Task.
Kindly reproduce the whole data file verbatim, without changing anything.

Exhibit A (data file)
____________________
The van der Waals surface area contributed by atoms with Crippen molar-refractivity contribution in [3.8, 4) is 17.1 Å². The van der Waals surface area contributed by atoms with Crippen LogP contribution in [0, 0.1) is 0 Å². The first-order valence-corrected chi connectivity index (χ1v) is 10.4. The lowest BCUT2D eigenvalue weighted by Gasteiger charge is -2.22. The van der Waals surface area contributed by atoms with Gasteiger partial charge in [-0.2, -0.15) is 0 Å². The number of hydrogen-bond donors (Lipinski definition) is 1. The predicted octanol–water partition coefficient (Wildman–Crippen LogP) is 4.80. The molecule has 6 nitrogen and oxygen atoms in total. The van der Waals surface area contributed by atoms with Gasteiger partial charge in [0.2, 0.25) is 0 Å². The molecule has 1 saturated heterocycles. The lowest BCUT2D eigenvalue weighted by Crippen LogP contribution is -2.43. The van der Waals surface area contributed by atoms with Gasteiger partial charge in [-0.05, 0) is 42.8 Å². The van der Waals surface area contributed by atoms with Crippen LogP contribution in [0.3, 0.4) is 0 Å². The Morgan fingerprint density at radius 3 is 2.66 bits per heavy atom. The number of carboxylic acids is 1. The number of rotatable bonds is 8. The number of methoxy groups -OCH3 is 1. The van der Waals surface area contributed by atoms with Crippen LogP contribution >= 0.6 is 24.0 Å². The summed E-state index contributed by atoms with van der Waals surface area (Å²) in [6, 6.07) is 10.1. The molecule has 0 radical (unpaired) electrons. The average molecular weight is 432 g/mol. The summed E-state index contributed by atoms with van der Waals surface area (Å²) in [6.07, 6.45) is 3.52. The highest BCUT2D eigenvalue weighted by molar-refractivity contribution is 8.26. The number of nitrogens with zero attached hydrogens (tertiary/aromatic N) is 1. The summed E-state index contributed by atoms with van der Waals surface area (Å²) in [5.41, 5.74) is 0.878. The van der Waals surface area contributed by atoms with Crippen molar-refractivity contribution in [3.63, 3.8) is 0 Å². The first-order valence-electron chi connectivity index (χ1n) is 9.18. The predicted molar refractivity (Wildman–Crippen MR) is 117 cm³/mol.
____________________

The van der Waals surface area contributed by atoms with Crippen molar-refractivity contribution in [3.8, 4) is 17.1 Å². The van der Waals surface area contributed by atoms with Crippen LogP contribution in [0, 0.1) is 0 Å². The first-order valence-corrected chi connectivity index (χ1v) is 10.4. The lowest BCUT2D eigenvalue weighted by Gasteiger charge is -2.22. The van der Waals surface area contributed by atoms with Gasteiger partial charge in [-0.2, -0.15) is 0 Å². The number of hydrogen-bond donors (Lipinski definition) is 1. The predicted octanol–water partition coefficient (Wildman–Crippen LogP) is 4.80. The molecule has 6 nitrogen and oxygen atoms in total. The van der Waals surface area contributed by atoms with Gasteiger partial charge in [0.2, 0.25) is 0 Å². The molecule has 1 saturated heterocycles. The lowest BCUT2D eigenvalue weighted by Crippen LogP contribution is -2.43. The van der Waals surface area contributed by atoms with Gasteiger partial charge in [-0.05, 0) is 42.8 Å². The van der Waals surface area contributed by atoms with Crippen LogP contribution in [0.3, 0.4) is 0 Å². The Morgan fingerprint density at radius 3 is 2.66 bits per heavy atom. The number of carboxylic acids is 1. The number of rotatable bonds is 8. The number of methoxy groups -OCH3 is 1. The van der Waals surface area contributed by atoms with Crippen LogP contribution >= 0.6 is 24.0 Å². The summed E-state index contributed by atoms with van der Waals surface area (Å²) in [6, 6.07) is 10.1. The molecule has 0 radical (unpaired) electrons. The average molecular weight is 432 g/mol. The summed E-state index contributed by atoms with van der Waals surface area (Å²) in [6.07, 6.45) is 3.52. The highest BCUT2D eigenvalue weighted by molar-refractivity contribution is 8.26. The number of nitrogens with zero attached hydrogens (tertiary/aromatic N) is 1. The summed E-state index contributed by atoms with van der Waals surface area (Å²) in [5.41, 5.74) is 0.878. The van der Waals surface area contributed by atoms with Crippen molar-refractivity contribution in [3.63, 3.8) is 0 Å². The first-order valence-electron chi connectivity index (χ1n) is 9.18. The predicted molar refractivity (Wildman–Crippen MR) is 117 cm³/mol.